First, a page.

Recycling Day cometh
Zee Zee duo premieres quasi-autobiographic cringe comedy"Dead People's Things"
When Phyllis (Meagan Chenovsky) meets Beatrice (Eileen Barrett) in Dave Deveau’s Dead People’s Things, it’s hate at first sight.
The encounter, in designer Jennifer Stewart’s brilliantly flexible stage set for the world premiere production, takes place before a sheet of plain packing paper that’s meant to figure the facades of a pair of adjacent bungalows on a modest Coquitlam side street.
The blank floor-to-ceiling curtain silhouettes the two co-stars’ initial confrontation, highlighting the loggerheads contrast between them. Phyl is a Gen Y hipster in braided pigtails and tatterdemalion jeans; Bea is an embittered Boomer with hotplate orange hair.
They’re tossed together by a fraught mystery. In the bungalow behind the paper curtain, the solitary tenant has just inexplicably gassed herself in her car. She carefully set it all up for her long time neighbour, Bea, to discover the body and be saddled with the duties of her executor.
These include arrangements for a proper Catholic funeral and – most gallingly of all – handing over the house and all its contents to the Late Lamented’s sole legatee: her long-lost niece, Phyl, daughter of her late estranged sister. No wonder Bea’s so pissed. Why should she be burdened with all the shocks and chores, while a total stranger is left to reap the material benefits?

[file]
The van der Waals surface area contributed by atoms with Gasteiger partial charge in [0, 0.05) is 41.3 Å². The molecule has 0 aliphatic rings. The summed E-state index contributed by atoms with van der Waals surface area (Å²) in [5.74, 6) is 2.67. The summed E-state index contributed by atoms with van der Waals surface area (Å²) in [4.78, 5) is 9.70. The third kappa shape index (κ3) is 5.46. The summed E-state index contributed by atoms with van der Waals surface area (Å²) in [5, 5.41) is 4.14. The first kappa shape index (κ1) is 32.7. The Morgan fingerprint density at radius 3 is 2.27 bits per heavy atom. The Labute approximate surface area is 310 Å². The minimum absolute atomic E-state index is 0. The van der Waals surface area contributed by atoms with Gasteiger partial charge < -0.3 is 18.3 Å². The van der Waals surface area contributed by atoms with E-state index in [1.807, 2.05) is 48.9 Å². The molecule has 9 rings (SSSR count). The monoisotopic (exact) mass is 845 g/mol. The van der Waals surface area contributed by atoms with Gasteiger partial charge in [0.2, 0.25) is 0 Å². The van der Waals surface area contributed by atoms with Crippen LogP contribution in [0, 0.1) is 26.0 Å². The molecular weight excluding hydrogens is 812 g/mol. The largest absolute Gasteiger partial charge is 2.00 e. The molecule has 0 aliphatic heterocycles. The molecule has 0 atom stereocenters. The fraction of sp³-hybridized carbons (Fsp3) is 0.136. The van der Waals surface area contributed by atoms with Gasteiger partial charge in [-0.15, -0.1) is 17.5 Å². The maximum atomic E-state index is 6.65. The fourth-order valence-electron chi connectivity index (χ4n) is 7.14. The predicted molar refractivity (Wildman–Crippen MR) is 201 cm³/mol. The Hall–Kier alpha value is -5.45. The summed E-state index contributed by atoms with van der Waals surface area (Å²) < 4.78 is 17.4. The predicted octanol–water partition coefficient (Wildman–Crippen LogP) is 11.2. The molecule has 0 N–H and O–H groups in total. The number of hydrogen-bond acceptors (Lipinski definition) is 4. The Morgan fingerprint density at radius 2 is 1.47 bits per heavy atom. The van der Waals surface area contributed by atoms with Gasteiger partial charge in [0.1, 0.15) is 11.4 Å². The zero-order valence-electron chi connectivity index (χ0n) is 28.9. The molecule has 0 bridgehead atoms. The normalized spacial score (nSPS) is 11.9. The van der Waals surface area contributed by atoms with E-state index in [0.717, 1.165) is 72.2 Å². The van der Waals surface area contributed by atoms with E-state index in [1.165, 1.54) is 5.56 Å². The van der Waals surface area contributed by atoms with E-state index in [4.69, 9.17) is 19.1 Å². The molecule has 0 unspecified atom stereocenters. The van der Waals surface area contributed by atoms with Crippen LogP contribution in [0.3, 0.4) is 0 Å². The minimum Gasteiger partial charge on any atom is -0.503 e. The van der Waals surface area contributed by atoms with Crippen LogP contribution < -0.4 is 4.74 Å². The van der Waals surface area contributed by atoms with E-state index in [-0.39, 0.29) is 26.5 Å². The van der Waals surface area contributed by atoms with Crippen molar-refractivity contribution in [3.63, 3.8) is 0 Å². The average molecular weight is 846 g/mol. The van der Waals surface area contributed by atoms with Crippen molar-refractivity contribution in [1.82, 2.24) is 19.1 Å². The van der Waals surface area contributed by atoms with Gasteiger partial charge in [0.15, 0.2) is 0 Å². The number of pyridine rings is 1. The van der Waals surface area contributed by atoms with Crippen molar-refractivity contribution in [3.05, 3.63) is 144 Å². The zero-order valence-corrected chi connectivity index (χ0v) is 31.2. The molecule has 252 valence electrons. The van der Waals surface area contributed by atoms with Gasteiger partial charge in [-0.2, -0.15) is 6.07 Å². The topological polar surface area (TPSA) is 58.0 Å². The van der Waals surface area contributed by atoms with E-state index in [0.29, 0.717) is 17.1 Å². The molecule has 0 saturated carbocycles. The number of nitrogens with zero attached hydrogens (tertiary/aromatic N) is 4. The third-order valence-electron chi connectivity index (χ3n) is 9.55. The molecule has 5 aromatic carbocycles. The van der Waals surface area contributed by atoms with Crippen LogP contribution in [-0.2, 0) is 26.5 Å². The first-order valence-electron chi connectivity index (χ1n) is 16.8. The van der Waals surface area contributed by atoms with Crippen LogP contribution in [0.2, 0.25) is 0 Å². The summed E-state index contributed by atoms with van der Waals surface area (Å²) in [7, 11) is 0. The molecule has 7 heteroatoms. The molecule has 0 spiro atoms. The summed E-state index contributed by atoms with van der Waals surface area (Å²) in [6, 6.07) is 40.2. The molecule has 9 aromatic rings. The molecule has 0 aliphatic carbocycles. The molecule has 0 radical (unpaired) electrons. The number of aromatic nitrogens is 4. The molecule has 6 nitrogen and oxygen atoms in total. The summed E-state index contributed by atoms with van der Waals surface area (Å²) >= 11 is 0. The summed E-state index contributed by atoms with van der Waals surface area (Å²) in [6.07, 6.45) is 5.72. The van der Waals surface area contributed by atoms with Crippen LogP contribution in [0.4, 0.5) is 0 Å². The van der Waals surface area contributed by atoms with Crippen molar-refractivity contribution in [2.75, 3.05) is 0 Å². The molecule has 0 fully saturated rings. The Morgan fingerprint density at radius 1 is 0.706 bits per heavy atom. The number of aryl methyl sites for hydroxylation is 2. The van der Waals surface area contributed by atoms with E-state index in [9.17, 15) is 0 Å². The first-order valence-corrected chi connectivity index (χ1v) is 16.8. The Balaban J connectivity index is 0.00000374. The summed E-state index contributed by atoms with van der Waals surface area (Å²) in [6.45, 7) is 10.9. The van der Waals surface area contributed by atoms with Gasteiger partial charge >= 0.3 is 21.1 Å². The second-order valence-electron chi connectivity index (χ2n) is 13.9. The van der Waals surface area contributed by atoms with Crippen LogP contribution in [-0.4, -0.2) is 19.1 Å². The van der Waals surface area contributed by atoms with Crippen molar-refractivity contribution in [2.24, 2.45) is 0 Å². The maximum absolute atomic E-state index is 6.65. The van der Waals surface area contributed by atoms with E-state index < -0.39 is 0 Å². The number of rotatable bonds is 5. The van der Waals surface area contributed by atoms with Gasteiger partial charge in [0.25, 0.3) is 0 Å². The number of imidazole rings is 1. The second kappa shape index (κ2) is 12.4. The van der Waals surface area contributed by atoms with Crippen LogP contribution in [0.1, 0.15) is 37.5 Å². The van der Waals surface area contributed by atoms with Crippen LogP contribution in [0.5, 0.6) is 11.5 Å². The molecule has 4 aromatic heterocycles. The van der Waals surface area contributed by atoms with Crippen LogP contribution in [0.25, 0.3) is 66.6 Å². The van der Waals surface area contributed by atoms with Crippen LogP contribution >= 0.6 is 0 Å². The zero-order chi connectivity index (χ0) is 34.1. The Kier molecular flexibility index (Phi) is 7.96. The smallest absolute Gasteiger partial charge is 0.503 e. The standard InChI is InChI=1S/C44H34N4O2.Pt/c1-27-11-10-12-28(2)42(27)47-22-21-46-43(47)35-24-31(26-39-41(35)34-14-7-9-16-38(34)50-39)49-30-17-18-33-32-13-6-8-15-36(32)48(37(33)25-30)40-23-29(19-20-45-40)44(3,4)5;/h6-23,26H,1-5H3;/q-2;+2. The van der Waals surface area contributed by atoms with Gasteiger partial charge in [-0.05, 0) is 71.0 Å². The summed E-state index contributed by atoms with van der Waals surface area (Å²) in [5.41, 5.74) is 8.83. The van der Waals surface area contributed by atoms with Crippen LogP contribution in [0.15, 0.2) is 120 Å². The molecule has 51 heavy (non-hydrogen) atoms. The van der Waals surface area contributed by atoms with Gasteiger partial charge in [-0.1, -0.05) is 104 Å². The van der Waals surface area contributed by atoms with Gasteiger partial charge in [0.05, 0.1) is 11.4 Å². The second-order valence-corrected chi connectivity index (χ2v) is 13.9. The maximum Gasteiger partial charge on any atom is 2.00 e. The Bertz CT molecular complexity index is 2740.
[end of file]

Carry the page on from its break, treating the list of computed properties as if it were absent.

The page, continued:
But the mystery is just as burdensome to Phyl. Summoned by bus from the far corners of B.C., she has no notion at all of her late aunt and no roots in Coquitlam (or seemingly anywhere else, for that matter). She’d just as soon be shut of the whole legacy, except for the cash involved. But those bankbooks, according to the will, can only accessed once Phyl’s disposed of the house and delivered a funeral elegy.
And how to eulogize someone she never knew? The woman’s never even named in Deveau’s script; to Phyl, she’s just Aunt Whodunnit. The neice has no recollection of her aunt, no idea why she’d kill herself or how she’d so totally cut off all family ties. Are the answers somehow buried inside the bungalow?